(c) Direct Taxes Code, 2010, (Bill No. 110 of 2010) 326 ITR 42 (St) (187), (Clause 182), the appointment of retired Chief Justice of High Court, as President of Income Tax Appellate Tribunal:
Income Tax Appellate Tribunal Bar Association Mumbai has made a representation to the Chairman, Standing Committee, that in the interest of Institution the President of the Income Tax Appellate Tribunal may be appointed only from amongst the members of the Income Tax Appellate Tribunal by giving various reasons, explaining the complexities involved in administering Benches in 27 cities having sanctioned strength of 126 members. When a member is selected as a President, he is fully aware of the functions of various benches of Tribunal, which make him to discharge his duties more efficiently. We are appealing to the Hon’ble law minister to impress upon the Government to withdraw the proposal of appointing retired High Court judge as President of the Income Tax Appellate Tribunal.
(d) To increase the age limit of Judges of High Courts and members of ITAT from 62 to 65:
Federation has sent a representation to the Hon’ble Law Minster to increase the age limit of Hon’ble members and Hon’ble Judges from 62 to 65. At the inaugural function of the Income Tax Appellate Tribunal Members’ Conference at Mumbai on 4th November, 2006, then Hon’ble Law Minister Mr. H. R. Bhardwaj has stated that he was in favour of raising the retirement age of the members of the Income Tax Appellate Tribunal from present age of 62 to 65. It may also be appreciated that now the member of Income Tax Appellate Tribunal after retirement is not allowed to practice before the Income Tax Appellate Tribunal, the Hon’ble Judicial Members may be able to appear before the High Courts where as the Accountant Members may not be able to practice in any judicial forum, therefore it is necessary to increase the age limit of members from 62 to 65. The Bill which is pending for consideration for increasing the age limit of Judges of High Court may also be taken up on priority basis. Experience of a judge and his knowledge is an intellectual asset of the nation which can be used for better administration justice.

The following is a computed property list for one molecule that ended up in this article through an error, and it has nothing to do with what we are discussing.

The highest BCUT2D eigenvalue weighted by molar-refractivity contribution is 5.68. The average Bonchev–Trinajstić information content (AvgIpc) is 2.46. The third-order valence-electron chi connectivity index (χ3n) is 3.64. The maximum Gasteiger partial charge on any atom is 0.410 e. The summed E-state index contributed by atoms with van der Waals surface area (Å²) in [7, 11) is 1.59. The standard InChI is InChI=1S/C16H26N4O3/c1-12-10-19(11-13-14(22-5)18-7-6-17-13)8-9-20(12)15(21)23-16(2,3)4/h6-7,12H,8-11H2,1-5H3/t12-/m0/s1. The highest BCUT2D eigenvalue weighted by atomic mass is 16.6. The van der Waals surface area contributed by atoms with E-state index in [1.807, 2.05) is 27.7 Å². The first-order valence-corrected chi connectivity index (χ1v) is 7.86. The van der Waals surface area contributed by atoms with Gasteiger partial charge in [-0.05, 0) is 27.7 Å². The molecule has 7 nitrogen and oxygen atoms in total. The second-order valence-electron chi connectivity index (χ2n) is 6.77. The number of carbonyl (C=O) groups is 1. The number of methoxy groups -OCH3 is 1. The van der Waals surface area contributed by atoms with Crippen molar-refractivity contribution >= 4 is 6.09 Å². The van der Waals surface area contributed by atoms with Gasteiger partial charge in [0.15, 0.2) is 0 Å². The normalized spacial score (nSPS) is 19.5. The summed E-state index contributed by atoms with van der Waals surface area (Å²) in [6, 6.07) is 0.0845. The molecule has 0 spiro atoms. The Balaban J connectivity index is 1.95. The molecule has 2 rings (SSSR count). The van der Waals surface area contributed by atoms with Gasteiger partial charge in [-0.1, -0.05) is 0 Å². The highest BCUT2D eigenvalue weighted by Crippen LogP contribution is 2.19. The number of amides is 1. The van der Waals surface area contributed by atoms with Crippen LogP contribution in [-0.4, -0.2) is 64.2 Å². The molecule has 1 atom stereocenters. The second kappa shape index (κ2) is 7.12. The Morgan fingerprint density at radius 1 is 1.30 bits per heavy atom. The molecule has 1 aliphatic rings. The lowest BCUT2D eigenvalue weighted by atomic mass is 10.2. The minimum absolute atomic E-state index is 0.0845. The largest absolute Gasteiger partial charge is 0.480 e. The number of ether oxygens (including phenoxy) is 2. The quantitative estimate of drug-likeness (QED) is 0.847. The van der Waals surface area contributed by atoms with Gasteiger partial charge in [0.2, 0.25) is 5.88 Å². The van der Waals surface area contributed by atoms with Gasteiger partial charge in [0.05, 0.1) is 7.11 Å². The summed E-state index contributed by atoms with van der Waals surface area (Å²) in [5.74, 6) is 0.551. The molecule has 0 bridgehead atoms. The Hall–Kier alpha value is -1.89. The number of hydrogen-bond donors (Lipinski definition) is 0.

Tax Bar Associations across the country are seeking an appointment of Hon’ble Law Minister to discuss the above issues. Members of the Tax Bar Associations who appear before the Income tax Appellate Tribunal desired that Income-tax Appellate Tribunal which is mother Tribunal of all other Tribunal must retain the glory as one of the finest institution of our country. Readers may send their objective suggestion for better administration of justice before Income tax appellate Tribunal to the Hon’ble Law Minister for his objective consideration.
Dr. K. Shivaram
Reproduced with permission from the AIFTP Journal, October 2012